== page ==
Hate Carpet? Would you love Stained Concrete Floors instead?
I get it! If you have pets or messy kids you’ve experienced the pain of constantly dirty carpets or having to hire carpet cleaners throughout the year. If you live in a house on a slab (as opposed to what they call pier and beam where there is a crawlspace under your house) it’s relatively easy to do stained concrete floors.
In my house we had cheap Pergo-type fake wood flooring. Every time my daughters dropped an ice cube it seemed like the floor would bubble up a little. We also had a leak at the back door every time there was a bad rain. Thus, after a year of living in our home the floors looked pretty terrible.
You can see some of the warping towards the top end of this shot.
I knew I loved stained concrete floors and I had lived in a loft once in Oakland that had those. But I wondered if it was something I could do myself? Or would I have to spend thousands of dollars I didn’t have??
There can be a lot of confusion about stained concrete floors!
- Acid stain?
- Water based stain?
- Do I need to “etch” my floors?
- Can I buy the right stain at places like Home Depot?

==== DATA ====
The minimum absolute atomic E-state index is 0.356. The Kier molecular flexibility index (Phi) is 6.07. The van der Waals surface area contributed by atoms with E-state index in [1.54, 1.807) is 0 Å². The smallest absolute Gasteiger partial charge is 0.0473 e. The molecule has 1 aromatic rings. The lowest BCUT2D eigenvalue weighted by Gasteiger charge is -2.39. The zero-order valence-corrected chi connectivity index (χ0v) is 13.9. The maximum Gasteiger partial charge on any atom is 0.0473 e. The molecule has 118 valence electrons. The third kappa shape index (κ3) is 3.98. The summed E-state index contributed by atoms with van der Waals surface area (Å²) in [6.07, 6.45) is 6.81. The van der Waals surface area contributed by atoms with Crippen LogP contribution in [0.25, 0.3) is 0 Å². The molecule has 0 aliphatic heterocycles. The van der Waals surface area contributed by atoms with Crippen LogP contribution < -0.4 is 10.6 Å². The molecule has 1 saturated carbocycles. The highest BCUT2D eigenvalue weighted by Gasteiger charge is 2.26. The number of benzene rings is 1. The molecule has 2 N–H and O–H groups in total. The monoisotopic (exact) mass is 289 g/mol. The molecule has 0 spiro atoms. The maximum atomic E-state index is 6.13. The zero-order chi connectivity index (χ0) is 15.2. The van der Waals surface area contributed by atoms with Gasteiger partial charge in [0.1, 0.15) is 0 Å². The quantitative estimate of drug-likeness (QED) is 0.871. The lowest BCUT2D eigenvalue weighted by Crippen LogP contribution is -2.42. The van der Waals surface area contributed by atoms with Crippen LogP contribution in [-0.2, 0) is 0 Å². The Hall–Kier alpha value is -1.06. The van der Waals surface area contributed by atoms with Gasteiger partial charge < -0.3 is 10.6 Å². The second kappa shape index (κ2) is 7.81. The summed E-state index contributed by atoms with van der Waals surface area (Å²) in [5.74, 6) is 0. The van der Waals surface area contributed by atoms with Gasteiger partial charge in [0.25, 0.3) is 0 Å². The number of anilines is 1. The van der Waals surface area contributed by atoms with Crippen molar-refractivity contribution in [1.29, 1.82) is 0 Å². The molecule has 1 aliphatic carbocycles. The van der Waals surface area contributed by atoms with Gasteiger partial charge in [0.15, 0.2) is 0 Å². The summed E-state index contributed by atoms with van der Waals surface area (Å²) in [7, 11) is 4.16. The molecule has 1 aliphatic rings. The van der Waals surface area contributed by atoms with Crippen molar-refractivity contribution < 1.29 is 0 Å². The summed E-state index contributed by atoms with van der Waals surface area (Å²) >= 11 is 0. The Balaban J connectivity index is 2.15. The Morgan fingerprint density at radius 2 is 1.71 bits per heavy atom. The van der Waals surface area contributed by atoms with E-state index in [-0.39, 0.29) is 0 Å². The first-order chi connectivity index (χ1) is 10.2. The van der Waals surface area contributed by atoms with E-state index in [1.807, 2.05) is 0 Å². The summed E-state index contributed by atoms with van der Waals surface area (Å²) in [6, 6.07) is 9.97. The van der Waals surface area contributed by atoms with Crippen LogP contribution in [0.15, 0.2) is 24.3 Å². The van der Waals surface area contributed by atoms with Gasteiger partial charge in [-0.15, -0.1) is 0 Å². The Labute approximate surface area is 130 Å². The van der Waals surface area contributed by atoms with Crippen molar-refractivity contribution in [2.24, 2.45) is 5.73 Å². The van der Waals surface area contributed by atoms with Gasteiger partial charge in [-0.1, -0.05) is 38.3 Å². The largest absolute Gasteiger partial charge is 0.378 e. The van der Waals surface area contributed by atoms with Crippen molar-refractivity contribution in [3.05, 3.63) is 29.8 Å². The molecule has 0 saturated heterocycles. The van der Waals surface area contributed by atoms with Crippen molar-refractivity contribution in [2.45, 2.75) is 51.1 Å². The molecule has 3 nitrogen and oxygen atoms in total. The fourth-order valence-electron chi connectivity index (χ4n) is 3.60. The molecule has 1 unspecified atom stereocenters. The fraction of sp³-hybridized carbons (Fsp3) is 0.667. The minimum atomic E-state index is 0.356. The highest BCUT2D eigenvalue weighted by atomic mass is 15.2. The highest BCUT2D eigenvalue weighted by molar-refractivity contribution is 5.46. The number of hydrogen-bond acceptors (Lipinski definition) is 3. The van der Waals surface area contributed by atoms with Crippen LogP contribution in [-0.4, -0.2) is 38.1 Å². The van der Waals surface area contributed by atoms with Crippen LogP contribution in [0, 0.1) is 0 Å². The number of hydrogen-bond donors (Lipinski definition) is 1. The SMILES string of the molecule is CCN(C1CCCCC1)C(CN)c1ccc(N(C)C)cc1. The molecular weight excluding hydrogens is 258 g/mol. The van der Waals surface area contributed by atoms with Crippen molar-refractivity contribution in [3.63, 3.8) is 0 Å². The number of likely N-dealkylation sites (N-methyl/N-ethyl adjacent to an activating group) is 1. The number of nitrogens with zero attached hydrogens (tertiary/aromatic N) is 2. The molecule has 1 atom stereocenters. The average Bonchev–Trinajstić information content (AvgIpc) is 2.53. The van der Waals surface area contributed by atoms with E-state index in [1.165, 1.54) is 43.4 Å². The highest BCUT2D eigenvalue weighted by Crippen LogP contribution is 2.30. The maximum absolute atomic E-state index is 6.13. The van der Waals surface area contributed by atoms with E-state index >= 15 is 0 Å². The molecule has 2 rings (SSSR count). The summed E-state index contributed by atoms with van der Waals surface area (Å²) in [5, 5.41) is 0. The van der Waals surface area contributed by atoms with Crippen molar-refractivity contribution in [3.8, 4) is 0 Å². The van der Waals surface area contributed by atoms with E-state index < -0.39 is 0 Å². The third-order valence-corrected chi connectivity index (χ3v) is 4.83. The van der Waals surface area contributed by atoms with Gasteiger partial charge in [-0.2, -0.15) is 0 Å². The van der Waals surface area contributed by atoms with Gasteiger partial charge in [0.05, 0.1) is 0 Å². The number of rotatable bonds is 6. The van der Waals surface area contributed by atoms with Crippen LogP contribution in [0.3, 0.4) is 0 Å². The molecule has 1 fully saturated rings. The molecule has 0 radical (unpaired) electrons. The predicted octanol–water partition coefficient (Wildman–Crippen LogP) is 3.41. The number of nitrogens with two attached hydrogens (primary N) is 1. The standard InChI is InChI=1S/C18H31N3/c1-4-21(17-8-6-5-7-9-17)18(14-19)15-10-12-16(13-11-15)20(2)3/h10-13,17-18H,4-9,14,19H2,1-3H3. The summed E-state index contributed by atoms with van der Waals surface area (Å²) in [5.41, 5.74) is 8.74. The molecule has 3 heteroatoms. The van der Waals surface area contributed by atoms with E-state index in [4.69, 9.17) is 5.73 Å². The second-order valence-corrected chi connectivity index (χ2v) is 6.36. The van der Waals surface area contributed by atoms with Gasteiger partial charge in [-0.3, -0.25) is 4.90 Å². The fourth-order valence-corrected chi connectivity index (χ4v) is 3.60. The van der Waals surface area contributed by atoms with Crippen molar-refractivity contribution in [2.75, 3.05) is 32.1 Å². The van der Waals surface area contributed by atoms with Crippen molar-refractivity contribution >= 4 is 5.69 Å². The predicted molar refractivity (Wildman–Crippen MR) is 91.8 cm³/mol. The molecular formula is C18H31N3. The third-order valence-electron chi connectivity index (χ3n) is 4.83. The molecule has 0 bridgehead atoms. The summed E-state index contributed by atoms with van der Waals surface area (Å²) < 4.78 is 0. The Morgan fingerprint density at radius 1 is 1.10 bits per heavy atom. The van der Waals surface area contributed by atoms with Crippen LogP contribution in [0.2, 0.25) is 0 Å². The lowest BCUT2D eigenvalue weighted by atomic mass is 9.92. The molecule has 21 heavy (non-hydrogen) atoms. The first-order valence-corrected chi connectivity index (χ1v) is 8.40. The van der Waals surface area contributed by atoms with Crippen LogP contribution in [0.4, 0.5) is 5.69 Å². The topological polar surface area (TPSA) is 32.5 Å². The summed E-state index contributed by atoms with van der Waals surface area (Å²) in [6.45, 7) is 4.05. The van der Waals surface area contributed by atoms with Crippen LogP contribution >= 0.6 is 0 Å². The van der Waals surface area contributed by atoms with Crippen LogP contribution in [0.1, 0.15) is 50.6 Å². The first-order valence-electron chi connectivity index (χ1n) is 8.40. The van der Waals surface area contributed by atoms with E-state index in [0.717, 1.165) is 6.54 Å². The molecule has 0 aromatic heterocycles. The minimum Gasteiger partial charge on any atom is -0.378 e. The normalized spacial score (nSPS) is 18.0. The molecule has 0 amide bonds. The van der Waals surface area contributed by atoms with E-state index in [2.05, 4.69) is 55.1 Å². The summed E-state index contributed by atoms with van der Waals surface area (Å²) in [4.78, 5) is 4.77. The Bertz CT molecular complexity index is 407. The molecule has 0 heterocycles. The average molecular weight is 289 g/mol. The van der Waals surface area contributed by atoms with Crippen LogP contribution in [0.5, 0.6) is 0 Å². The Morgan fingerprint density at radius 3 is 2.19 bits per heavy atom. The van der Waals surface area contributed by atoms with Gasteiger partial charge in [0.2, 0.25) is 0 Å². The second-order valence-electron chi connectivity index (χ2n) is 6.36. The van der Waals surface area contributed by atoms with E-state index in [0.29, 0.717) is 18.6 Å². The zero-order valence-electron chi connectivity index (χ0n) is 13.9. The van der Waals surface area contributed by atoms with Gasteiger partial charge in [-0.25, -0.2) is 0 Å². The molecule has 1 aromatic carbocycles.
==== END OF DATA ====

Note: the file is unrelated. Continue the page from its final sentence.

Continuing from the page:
I researched the process for months. That included watching dozens of videos, talking to people and going to countless stores. In the end, I determined that an acid stain would work the best.
Non-acid concrete stain seemed to me more like it is painting the surface of the concrete. It sticks and covers the surface but doesn’t penetrate the concrete and change the color of the concrete.
The biggest issue with that from what I saw was wear and tear. I didn’t want to have to repeat the process every year or two as the “painted” stain wore off.
If you opt for acid stain just know that at least in my visits to places like Home Depot or Lowe’s, they DO NOT sell acid stain.
Thus I had to find a local concrete stain dealer. There were plenty and most will sell to consumers as well as professionals. Just Google or Yelp to find them in your area.
The process of “etching” the concrete is essentially prepping your concrete to be porous enough for the stain to soak in. You can easily check your concrete by pouring some water (less than a cup) onto the floor and spread it around a little by hand and see if most of it doesn’t soak into the concrete over the coarse of a few minutes. If it does soak in, you can skip the etching part. Etching isn’t hard if you do need to do it, it just adds an extra step.